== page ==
Michael Slager—the police officer from North Charleston, South Carolina who shot fleeing, unarmed suspect Walter Scott in the back, killing him, in an April 4 incident that was caught on video—has been indicted by a grand jury on murder charges. A number of outlets have thus reported Monday that Slager has been “charged with murder.” But per headlines in April, Slager was “charged with murder” within days of the shooting. What’s the difference between what happened then and what happened now?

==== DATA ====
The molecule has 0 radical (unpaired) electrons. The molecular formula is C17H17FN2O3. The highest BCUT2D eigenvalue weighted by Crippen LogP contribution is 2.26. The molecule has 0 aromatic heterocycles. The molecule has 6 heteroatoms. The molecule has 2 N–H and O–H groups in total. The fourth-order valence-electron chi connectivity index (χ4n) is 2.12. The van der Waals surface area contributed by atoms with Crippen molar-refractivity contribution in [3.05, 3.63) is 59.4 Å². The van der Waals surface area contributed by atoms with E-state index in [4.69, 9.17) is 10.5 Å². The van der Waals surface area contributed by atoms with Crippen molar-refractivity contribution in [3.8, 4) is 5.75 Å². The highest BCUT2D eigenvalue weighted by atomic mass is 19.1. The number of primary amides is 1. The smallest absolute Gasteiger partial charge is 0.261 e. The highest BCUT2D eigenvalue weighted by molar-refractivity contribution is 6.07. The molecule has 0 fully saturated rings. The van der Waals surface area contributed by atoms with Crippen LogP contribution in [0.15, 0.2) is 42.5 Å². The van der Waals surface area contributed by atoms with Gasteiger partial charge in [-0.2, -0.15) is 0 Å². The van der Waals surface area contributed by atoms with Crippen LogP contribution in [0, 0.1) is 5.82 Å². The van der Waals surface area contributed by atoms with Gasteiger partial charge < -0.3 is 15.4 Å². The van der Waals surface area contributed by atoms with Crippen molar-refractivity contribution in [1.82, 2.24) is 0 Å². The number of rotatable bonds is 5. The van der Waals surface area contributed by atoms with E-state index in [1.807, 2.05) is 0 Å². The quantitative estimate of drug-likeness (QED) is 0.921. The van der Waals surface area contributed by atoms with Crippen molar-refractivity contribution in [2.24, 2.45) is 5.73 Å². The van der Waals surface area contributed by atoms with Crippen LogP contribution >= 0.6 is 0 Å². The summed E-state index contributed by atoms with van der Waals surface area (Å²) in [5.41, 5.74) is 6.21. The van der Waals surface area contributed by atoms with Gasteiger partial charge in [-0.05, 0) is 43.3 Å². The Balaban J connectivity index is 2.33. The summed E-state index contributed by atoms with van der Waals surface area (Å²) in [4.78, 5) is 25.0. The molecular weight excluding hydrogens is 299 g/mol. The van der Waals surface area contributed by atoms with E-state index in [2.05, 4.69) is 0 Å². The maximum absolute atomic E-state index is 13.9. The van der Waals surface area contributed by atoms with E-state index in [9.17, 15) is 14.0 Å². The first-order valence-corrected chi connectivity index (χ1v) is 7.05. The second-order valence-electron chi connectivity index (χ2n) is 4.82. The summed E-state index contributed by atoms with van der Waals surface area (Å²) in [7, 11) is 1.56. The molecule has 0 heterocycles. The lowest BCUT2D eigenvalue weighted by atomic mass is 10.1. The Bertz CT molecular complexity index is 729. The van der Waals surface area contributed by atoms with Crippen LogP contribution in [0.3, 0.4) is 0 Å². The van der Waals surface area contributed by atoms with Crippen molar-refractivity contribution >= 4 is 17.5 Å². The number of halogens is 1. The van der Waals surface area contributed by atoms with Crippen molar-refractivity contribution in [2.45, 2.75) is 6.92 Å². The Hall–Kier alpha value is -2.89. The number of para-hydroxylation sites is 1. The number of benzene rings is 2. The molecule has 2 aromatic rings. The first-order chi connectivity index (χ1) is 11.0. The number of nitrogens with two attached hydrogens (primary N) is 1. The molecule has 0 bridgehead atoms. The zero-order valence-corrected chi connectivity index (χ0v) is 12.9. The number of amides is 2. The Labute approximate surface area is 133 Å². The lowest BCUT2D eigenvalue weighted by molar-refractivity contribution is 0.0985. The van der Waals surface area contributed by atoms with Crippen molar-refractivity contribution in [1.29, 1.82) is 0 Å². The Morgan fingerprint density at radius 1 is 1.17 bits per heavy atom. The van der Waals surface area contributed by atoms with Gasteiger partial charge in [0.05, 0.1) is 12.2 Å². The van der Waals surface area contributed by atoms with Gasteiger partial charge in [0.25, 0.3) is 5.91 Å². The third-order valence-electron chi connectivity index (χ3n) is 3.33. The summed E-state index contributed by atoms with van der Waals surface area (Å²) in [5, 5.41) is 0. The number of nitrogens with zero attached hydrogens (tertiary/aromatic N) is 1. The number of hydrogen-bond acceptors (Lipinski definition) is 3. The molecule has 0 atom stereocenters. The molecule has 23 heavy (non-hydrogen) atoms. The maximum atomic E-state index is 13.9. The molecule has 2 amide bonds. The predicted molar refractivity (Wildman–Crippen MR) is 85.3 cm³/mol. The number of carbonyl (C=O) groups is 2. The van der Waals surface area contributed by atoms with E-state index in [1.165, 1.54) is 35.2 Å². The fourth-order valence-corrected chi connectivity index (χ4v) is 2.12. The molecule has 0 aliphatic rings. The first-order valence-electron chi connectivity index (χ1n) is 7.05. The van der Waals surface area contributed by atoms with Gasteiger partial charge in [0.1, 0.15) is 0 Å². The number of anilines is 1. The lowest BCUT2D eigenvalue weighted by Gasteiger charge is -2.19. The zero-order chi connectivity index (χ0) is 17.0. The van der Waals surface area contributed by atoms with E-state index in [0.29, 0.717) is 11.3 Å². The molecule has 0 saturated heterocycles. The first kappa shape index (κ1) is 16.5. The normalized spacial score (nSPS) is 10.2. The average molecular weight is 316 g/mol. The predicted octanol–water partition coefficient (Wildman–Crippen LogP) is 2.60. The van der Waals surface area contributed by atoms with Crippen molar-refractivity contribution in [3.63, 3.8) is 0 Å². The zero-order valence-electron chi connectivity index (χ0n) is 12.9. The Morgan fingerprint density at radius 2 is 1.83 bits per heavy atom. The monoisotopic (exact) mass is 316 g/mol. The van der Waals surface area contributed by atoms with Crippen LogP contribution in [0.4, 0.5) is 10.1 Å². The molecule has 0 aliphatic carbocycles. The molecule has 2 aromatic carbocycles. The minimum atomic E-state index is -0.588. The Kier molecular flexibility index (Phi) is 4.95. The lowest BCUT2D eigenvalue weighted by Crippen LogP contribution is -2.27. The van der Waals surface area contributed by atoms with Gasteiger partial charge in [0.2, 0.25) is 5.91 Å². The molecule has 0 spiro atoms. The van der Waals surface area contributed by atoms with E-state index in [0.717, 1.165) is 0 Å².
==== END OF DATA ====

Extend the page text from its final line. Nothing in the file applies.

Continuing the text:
The answer is that news outlets are being vague about using the word “charges.” Local authorities formally accused Slager of murder within days of the shooting, and a judge ruled that he be held without bond. (He was also fired from the North Charleston police department.) But no one in South Carolina can actually be tried for a felony without being indicted by a grand jury. The earlier “charge” was a preliminary step in a prosecution that was always going to require an indictment to move forward.
South Carolina prosecutor Scarlett Wilson has said that she will not seek the death penalty against Slager, who faces a minimum of 30 years in prison if convicted.